Books for the Fall Running Season

A couple of great reads.

The Inner Runner by Dr. Jason Karp

First up, Dr. Jason Karp's The Inner Runner. Unlike most of the running books out there, Dr. Karp does not set up a training program or discuss the various workouts. For anyone who's read running books at all, those tropes are tired beyond belief. What Karp does is give you reasons to run, lots of them, told in a friendly style with the anecdotes woven into the science.

Take his example of the connectivity of running. The premise of his statement is deceptively simple: running is very connective. But then Karp plays with the idea of connectedness, tying it to nature, then people, to effort, and finally to souls. (Okay, that was a bad pun. Couldn't resist.) And, after leading us down into introspection, he lifts the story back up, to the sights and sounds of all the myriad places running can take us.

Even his chapter titles highlight the differences: Heathful Runs; Creative and Imaginative Runs: Productive Runs.

What The Inner Runner does, successfully, is to open the realms of the possible for all runners, by taking a look at facets beyond the optimal 5K program or the latest marathon tweak. It a worthy book for any runner to keep permanently on their shelf.

COMPETE Training Journal (Believe Training Journal) by Lauren Fleshman and Roisin McGettigan-Dumas

I didn't realize the newest version of Fleshman's and McGettigan-Dumas' Training Journal was available for pre-order until I caught a tweet from Sally Bergesen of Oiselle.  The authors approach the journal process a bit differently than most. While the basics are there, theyadd (based on last year's version) a heap of perspective and motivation to get you to your goals.

Now, I should back up here a touch - Fleshman and McGettigan-Dumas wrote this journal specifically for women. That does not mean it's soft - no one in their right mind considers Fleshman or McGettigan-Dumas soft. It doesn't mean that males can't use it, just be prepared for feminine pronouns in place of the traditional "he, him, his."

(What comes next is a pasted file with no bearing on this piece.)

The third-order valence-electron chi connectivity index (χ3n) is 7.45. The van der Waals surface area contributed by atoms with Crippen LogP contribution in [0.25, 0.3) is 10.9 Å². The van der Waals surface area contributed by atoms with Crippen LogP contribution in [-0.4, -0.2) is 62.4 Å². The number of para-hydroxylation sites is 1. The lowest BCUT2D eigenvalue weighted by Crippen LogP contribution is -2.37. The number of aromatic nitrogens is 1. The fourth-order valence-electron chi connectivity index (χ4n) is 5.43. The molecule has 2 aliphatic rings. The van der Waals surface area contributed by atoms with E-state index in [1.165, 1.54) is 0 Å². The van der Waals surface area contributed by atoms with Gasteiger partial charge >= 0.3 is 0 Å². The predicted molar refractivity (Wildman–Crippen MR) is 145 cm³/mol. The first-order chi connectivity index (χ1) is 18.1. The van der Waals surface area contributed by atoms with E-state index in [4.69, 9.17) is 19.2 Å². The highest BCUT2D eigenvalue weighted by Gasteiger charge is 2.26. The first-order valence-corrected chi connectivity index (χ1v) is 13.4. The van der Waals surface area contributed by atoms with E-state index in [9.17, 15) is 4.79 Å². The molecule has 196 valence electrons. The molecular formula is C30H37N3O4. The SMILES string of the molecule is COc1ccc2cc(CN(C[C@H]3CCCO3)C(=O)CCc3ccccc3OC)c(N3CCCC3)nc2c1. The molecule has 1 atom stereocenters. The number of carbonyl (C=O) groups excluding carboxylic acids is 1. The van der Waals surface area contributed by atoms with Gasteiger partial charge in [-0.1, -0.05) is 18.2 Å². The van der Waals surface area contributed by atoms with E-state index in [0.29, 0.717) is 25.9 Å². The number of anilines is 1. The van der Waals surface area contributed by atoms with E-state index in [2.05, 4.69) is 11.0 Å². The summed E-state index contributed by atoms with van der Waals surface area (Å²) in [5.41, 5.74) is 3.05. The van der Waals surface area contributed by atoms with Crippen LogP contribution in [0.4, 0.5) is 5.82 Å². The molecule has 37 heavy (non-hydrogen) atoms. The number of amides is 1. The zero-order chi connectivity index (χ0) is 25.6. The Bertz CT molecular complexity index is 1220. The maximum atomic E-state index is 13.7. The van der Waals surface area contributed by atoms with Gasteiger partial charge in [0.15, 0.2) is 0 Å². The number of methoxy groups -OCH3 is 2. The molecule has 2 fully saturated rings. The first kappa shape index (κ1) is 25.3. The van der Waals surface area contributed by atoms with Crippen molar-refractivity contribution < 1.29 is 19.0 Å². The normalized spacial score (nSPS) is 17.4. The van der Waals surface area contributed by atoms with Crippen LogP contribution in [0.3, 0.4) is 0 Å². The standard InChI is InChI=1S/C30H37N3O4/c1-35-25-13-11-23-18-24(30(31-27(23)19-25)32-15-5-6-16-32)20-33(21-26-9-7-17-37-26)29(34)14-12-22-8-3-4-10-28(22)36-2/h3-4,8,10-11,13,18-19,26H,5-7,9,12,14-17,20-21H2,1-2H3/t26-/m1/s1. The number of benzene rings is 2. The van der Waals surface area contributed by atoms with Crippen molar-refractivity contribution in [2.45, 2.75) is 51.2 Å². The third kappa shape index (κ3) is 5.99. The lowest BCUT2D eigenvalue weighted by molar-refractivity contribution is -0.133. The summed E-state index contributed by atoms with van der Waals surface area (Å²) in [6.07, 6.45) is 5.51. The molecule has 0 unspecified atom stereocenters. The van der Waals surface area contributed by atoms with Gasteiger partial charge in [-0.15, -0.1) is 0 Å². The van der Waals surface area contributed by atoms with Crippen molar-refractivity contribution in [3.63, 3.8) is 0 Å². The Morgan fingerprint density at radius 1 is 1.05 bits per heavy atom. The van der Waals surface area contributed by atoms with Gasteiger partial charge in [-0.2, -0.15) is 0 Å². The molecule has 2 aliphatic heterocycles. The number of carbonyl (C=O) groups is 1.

The response to last year's version was very positive from the users. It's unusual to get runners to almost unanimously agree on anything but this training journal (I'm basing my opinion on last year) seems pretty well beloved.  Personally, I liked the quality of the covers and pages. I'm not much for running logs since I'm not actively training any more, but the one I checked out as a gift was just plain welcoming to open and I could see my daughters using it with pleasure.

The Compete Training Journal is a nice tool for those that are looking for something that brings quite a bit more to the table than a spreadsheet. According to Amazon, the book will ship November 1st, in plenty of time for Christmas and the upcoming racing seasons.

The Occasional Diamond Thief by J. A. McLachlan

It's not a running book, I know. Still, it was a darn fun read. I picked up a copy of this novel while on my trip to Calgary (and Jane was kind enough to autograph it for me.) As I wrote in review on Amazon:

What an enjoyable read! J. A. McLachlan crafted an entertaining story centered on teenage Kia, a gifted linguist, and a family secret wrapped in guilt. The story moves with smooth pacing and engaging characters from the death of Kia's father to the planet Malem, with enough twists to keep things interesting and none of it forced. The interactions between Kia and the Select, Agathe, are warm and touching, lending a great deal of humanity to the story.

McLachlan managed a nice trick of building a wonderfully adventurous coming-of-age tale in a science fiction future that blends so seamlessly that she transports you with Kia and the Select Agathe to Malem. Definitely a novel to recommend.

Disclaimer: I buy these books out of my own money - none have been given to me for review and the authors didn't know that I would be writing a review.